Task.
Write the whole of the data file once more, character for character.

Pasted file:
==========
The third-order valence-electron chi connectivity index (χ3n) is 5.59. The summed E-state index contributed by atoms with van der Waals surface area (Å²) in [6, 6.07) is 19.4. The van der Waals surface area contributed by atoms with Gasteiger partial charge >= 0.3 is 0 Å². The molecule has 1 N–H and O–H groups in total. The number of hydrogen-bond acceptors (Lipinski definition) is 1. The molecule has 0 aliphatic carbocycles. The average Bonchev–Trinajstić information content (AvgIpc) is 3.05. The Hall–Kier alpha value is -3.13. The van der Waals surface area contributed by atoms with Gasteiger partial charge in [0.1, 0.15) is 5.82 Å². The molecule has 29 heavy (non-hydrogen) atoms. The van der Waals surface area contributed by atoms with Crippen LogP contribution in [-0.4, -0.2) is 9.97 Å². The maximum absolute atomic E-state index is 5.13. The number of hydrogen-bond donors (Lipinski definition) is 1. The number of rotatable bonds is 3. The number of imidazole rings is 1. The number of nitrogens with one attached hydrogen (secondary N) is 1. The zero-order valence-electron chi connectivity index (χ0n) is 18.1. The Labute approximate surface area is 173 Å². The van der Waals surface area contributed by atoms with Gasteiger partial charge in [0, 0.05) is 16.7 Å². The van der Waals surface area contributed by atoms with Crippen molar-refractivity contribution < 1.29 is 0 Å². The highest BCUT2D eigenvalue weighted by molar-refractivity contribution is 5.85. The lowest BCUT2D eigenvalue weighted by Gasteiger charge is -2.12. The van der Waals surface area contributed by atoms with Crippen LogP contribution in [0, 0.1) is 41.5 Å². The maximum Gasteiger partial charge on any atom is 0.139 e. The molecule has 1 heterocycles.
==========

The third-order valence-electron chi connectivity index (χ3n) is 5.59. The summed E-state index contributed by atoms with van der Waals surface area (Å²) in [6, 6.07) is 19.4. The van der Waals surface area contributed by atoms with Gasteiger partial charge >= 0.3 is 0 Å². The molecule has 1 N–H and O–H groups in total. The number of hydrogen-bond acceptors (Lipinski definition) is 1. The molecule has 0 aliphatic carbocycles. The average Bonchev–Trinajstić information content (AvgIpc) is 3.05. The Hall–Kier alpha value is -3.13. The van der Waals surface area contributed by atoms with Gasteiger partial charge in [0.1, 0.15) is 5.82 Å². The molecule has 29 heavy (non-hydrogen) atoms. The van der Waals surface area contributed by atoms with Crippen LogP contribution in [-0.4, -0.2) is 9.97 Å². The maximum absolute atomic E-state index is 5.13. The number of hydrogen-bond donors (Lipinski definition) is 1. The number of rotatable bonds is 3. The number of imidazole rings is 1. The number of nitrogens with one attached hydrogen (secondary N) is 1. The zero-order valence-electron chi connectivity index (χ0n) is 18.1. The Labute approximate surface area is 173 Å². The van der Waals surface area contributed by atoms with Gasteiger partial charge in [0, 0.05) is 16.7 Å². The van der Waals surface area contributed by atoms with Crippen molar-refractivity contribution < 1.29 is 0 Å². The highest BCUT2D eigenvalue weighted by molar-refractivity contribution is 5.85. The lowest BCUT2D eigenvalue weighted by Gasteiger charge is -2.12. The van der Waals surface area contributed by atoms with Crippen LogP contribution in [0, 0.1) is 41.5 Å². The maximum Gasteiger partial charge on any atom is 0.139 e. The molecule has 1 heterocycles.